In view of the absolute and relative increase in the number of oldest old, it is important to identify the causes and consequences of disease in this group. One of the areas of focus in the 'Leiden 85-plus Study', a population-based prospective study amongst 85-year-olds in the Dutch town of Leiden, is therefore to study the causes and consequences of cognitive decline in the very elderly. Cognitive impairment is the main threat to independence in the oldest old; 85-year-old people with impaired cognitive function (prevalence: 35%) have a ten times greater risk of being limited in their activities of daily life. If this cognitive impairment could be prevented, a large proportion of the independence limitations in the general population could be prevented (population attributable risk: 70%). Limitations in cognitive functioning are strongly associated with the incidence of cardiovascular disease, as well as with a lower average HDL-cholesterol concentration and signs of inflammation. Vascular factors appear to be closely related to development of cognitive impairment in very elderly. Therefore, future therapeutic research will have to demonstrate to what extent influencing the cardiovascular risk factors can lead to the prevention of cognitive decline in the very elderly.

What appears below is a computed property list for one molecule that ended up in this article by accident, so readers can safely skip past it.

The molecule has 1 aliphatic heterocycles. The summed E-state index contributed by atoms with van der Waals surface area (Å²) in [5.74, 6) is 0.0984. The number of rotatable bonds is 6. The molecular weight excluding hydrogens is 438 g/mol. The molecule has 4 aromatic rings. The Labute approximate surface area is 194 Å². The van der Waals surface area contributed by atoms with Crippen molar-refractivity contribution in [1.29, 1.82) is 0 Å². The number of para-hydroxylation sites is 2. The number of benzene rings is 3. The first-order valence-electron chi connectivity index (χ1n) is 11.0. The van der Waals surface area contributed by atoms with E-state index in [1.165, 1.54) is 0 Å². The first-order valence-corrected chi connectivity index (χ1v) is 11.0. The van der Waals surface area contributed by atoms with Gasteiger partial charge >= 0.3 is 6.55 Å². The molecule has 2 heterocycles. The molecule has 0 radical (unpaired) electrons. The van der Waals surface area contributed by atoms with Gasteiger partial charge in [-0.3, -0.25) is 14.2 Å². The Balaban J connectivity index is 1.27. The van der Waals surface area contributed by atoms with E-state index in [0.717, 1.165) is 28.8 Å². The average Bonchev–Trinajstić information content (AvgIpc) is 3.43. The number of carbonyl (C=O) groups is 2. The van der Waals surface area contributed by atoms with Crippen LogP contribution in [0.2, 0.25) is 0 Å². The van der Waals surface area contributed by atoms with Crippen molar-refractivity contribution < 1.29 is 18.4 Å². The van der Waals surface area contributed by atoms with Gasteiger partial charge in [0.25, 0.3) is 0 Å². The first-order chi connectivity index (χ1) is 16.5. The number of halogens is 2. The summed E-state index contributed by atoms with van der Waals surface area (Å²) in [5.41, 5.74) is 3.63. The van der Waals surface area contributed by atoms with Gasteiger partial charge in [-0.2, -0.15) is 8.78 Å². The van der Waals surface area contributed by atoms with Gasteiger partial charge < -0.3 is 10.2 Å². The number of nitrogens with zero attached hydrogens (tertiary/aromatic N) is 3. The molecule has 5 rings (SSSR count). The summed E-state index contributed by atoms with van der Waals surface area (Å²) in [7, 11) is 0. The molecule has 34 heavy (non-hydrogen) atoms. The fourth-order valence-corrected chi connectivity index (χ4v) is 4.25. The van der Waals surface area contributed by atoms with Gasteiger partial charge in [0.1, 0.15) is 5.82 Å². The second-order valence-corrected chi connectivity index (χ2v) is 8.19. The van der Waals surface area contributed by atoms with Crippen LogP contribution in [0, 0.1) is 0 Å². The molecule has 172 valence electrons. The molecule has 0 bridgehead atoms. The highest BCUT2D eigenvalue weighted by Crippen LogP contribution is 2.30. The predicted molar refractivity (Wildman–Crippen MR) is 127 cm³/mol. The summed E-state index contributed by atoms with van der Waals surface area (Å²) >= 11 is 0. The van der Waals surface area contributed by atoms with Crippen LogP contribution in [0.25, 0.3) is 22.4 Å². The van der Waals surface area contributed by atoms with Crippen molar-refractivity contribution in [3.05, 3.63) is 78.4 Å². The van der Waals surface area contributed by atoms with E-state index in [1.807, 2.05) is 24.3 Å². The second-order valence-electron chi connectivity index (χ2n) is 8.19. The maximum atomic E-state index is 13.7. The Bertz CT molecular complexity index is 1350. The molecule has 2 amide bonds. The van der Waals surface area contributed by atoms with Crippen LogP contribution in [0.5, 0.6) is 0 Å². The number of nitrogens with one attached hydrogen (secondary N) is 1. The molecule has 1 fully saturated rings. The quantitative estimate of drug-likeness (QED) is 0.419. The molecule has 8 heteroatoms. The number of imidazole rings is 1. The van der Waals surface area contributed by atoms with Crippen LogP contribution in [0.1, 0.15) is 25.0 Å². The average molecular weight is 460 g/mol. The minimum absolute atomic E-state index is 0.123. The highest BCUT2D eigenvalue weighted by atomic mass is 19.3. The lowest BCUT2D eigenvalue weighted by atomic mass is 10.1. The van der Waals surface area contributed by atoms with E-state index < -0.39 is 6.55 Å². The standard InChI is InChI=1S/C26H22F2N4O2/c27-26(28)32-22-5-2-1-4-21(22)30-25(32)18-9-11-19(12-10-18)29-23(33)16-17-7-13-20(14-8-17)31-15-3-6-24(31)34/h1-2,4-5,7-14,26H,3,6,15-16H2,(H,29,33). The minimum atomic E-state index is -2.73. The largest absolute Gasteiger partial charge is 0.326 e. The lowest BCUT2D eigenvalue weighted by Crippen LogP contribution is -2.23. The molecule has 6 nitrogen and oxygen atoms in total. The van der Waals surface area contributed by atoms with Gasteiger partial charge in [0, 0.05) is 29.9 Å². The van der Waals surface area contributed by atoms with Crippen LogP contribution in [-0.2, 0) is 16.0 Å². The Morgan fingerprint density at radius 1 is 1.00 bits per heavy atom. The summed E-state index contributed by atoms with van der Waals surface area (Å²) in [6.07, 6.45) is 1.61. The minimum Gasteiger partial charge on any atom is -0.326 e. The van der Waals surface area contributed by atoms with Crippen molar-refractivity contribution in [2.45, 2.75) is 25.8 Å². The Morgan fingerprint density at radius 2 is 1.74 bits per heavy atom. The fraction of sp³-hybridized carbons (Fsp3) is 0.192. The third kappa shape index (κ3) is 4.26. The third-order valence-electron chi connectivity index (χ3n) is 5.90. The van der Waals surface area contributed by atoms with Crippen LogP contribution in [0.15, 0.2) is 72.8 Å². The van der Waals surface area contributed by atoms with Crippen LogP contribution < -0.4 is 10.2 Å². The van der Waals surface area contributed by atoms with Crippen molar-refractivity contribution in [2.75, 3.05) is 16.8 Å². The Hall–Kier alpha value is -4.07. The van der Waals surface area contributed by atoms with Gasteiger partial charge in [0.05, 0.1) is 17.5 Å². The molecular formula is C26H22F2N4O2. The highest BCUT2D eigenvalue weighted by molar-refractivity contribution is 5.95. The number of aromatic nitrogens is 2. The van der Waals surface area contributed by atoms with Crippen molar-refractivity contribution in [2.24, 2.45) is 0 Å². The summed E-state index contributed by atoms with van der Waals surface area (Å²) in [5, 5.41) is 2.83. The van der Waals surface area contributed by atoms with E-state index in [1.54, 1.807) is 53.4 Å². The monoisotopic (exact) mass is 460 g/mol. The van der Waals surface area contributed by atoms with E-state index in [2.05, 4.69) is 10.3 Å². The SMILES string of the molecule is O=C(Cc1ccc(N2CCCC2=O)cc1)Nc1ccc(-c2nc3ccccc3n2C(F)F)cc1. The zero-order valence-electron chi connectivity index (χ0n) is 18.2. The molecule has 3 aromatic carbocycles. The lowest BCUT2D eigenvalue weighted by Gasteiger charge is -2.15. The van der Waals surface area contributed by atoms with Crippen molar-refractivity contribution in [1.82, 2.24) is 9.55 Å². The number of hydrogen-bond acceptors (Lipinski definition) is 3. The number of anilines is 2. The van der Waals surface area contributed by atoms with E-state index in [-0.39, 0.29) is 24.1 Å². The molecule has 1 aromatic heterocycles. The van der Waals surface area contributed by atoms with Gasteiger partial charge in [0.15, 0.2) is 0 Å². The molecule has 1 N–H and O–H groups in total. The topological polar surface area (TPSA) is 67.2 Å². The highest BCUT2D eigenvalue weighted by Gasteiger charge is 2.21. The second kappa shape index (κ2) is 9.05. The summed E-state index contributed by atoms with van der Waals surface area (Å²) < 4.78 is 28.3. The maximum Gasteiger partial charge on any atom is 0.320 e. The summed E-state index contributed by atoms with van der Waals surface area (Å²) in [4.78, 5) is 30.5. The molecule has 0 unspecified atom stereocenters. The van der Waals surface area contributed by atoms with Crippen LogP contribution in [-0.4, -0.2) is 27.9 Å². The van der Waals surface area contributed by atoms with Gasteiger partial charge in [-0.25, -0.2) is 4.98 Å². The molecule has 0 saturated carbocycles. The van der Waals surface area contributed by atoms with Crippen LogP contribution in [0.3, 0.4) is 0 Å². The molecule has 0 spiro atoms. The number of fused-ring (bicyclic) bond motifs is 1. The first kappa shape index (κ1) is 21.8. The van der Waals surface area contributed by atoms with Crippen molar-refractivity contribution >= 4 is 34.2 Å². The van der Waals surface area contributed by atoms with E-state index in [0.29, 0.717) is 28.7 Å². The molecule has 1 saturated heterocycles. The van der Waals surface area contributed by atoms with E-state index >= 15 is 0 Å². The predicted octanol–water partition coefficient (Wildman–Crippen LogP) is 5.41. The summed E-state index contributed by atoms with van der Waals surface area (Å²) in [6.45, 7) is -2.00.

|Number of pages||5|
|Journal||Nederlands Tijdschrift voor Geneeskunde|
|Publication status||Published - 15 May 2004|